Lifetime on the land just the ticket to get seaman elected to Land Services board

A LIFETIME of experience in all matters rural has helped Perthville's John Seaman record a landslide victory to become one of three elected members of the inaugural Central Tablelands Local Land Services board of directors.

Mr Seaman romped home with 248 votes and was elected to the board along with Hampton's John Lowe (170 votes) and Millthorpe’s Bruce Gordon.

Mr Seaman said local farmers had generally been very apathetic towards the voting process.

"This can be seen by the fact that 1100 people were enrolled to vote and only 770 votes were actually recorded and I know a lot of people threw the information about how to vote in the bin,” he said.

"What they have to remember is they are still going to have to pay for the Local Land Services (LLS) organisation through their rates, so our aim is to give them a service they will be happy with. They deserve to get value for their money."

Mr Seaman said the board must work as a team.

"No board ever gets results if it works as individuals," he said.

"On a personal note, I ran because a lot of people urged me to do so because they wanted someone who is involved in the industry and is up to running speed on most matters. And it helps if you are a straight shooter and tell things the way they are, which is what I am all about.”

Mr Seaman said fellow board member John Lowe from Hampton had a background in catchment management issues, having been a NSW Farmers delegate to that organisation for the past three years.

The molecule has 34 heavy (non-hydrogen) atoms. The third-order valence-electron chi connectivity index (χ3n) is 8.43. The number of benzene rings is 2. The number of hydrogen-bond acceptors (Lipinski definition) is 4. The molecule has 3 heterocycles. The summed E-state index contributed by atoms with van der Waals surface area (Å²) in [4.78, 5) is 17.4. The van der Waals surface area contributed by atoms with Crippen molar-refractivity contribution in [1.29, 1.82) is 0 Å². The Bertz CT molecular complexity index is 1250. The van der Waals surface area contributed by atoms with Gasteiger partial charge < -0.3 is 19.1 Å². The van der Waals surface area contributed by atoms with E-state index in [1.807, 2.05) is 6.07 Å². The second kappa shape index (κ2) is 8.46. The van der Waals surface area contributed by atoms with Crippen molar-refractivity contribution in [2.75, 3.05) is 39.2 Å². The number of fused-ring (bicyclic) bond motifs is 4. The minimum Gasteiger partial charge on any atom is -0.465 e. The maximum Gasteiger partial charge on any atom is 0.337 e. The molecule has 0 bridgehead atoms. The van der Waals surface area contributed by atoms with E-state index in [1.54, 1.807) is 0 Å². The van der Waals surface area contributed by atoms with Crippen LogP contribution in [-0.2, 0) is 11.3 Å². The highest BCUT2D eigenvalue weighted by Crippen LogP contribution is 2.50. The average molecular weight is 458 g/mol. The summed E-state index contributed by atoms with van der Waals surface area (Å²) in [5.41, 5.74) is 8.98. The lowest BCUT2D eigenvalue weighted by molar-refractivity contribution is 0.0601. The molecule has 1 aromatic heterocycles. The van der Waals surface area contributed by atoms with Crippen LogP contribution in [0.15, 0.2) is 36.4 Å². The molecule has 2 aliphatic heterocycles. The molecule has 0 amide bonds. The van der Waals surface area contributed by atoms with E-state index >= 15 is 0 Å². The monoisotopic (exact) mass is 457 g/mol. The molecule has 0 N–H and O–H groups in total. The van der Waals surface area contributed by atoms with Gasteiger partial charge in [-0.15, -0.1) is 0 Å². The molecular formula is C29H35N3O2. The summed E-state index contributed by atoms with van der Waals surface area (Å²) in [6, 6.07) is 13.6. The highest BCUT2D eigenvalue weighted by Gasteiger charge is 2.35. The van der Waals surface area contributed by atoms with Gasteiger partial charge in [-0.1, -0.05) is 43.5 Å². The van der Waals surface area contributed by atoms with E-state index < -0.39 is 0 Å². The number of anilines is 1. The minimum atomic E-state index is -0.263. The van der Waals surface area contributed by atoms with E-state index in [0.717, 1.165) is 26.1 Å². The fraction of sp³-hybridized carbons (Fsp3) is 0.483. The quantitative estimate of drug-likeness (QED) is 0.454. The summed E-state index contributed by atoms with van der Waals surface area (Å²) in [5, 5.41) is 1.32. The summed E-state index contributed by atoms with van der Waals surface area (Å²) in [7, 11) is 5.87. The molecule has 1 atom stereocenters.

CANDIDATES LINE UP FOR LOCAL LAND SERVICE VOTE

He said Bruce Gordon had a strong following around Blayney and Orange.

"He is very well respected in his area and, like John, should be an asset to the board. Our job now is to convince the ratepayers that LLS is a viable organisation who will deliver them real benefits,” he said.

Local Land Services Chair of the Board of Chairs, John Macarthur-Stanham, acknowledged the election process contained some inefficiencies and administration issues, which caused angst for some people.

"The process hasn't been perfect and improvement will be required in conducting future elections. Running an election during the height of the transition phase was never going to be easy, but rather than wait until things were bedded down, our primary objective was to get the elected board members on board as soon as possible,” he said.

The Local Land Services Board of Chairs has already commenced a comprehensive review of the election process and will consider potential regulatory, process and statutory changes to ensure future elections are simpler and more streamlined.

The elected board members will take up their positions by the end of March.

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